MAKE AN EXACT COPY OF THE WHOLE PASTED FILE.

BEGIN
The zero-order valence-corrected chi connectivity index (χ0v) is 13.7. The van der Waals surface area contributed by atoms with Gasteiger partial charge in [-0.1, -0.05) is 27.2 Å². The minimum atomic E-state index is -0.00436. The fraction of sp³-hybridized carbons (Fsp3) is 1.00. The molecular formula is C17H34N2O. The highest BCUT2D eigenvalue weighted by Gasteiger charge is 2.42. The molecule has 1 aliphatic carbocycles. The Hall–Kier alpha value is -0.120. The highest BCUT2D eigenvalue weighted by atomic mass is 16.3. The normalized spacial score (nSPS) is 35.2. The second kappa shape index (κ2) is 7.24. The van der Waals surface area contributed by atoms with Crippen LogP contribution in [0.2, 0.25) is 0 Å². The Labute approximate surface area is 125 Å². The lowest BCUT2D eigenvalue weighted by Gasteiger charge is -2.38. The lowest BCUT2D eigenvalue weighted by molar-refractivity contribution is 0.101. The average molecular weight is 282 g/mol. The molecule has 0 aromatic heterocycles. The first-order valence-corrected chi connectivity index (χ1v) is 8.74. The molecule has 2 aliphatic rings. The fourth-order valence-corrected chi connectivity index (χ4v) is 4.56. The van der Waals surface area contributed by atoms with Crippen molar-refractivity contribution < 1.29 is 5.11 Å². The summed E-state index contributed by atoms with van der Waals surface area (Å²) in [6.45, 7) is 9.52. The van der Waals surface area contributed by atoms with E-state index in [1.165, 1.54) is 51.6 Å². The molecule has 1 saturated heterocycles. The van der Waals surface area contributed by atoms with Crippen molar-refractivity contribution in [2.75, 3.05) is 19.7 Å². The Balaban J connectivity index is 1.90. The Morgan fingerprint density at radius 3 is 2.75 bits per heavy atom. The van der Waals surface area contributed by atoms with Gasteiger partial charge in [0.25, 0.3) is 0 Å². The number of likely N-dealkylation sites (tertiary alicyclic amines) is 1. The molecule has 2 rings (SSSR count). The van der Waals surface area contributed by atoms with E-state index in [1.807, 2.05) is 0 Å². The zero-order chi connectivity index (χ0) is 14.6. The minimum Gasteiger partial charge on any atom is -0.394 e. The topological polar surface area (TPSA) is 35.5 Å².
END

The zero-order valence-corrected chi connectivity index (χ0v) is 13.7. The van der Waals surface area contributed by atoms with Gasteiger partial charge in [-0.1, -0.05) is 27.2 Å². The minimum atomic E-state index is -0.00436. The fraction of sp³-hybridized carbons (Fsp3) is 1.00. The molecular formula is C17H34N2O. The highest BCUT2D eigenvalue weighted by Gasteiger charge is 2.42. The molecule has 1 aliphatic carbocycles. The Hall–Kier alpha value is -0.120. The highest BCUT2D eigenvalue weighted by atomic mass is 16.3. The normalized spacial score (nSPS) is 35.2. The second kappa shape index (κ2) is 7.24. The van der Waals surface area contributed by atoms with Crippen LogP contribution in [0.2, 0.25) is 0 Å². The Labute approximate surface area is 125 Å². The lowest BCUT2D eigenvalue weighted by Gasteiger charge is -2.38. The lowest BCUT2D eigenvalue weighted by molar-refractivity contribution is 0.101. The average molecular weight is 282 g/mol. The molecule has 0 aromatic heterocycles. The first-order valence-corrected chi connectivity index (χ1v) is 8.74. The molecule has 2 aliphatic rings. The fourth-order valence-corrected chi connectivity index (χ4v) is 4.56. The van der Waals surface area contributed by atoms with Crippen molar-refractivity contribution < 1.29 is 5.11 Å². The summed E-state index contributed by atoms with van der Waals surface area (Å²) in [6.45, 7) is 9.52. The van der Waals surface area contributed by atoms with E-state index in [1.165, 1.54) is 51.6 Å². The molecule has 1 saturated heterocycles. The van der Waals surface area contributed by atoms with Crippen molar-refractivity contribution in [2.75, 3.05) is 19.7 Å². The Balaban J connectivity index is 1.90. The Morgan fingerprint density at radius 3 is 2.75 bits per heavy atom. The van der Waals surface area contributed by atoms with Gasteiger partial charge in [0.25, 0.3) is 0 Å². The number of likely N-dealkylation sites (tertiary alicyclic amines) is 1. The molecule has 2 rings (SSSR count). The van der Waals surface area contributed by atoms with E-state index in [1.807, 2.05) is 0 Å². The zero-order chi connectivity index (χ0) is 14.6. The minimum Gasteiger partial charge on any atom is -0.394 e. The topological polar surface area (TPSA) is 35.5 Å².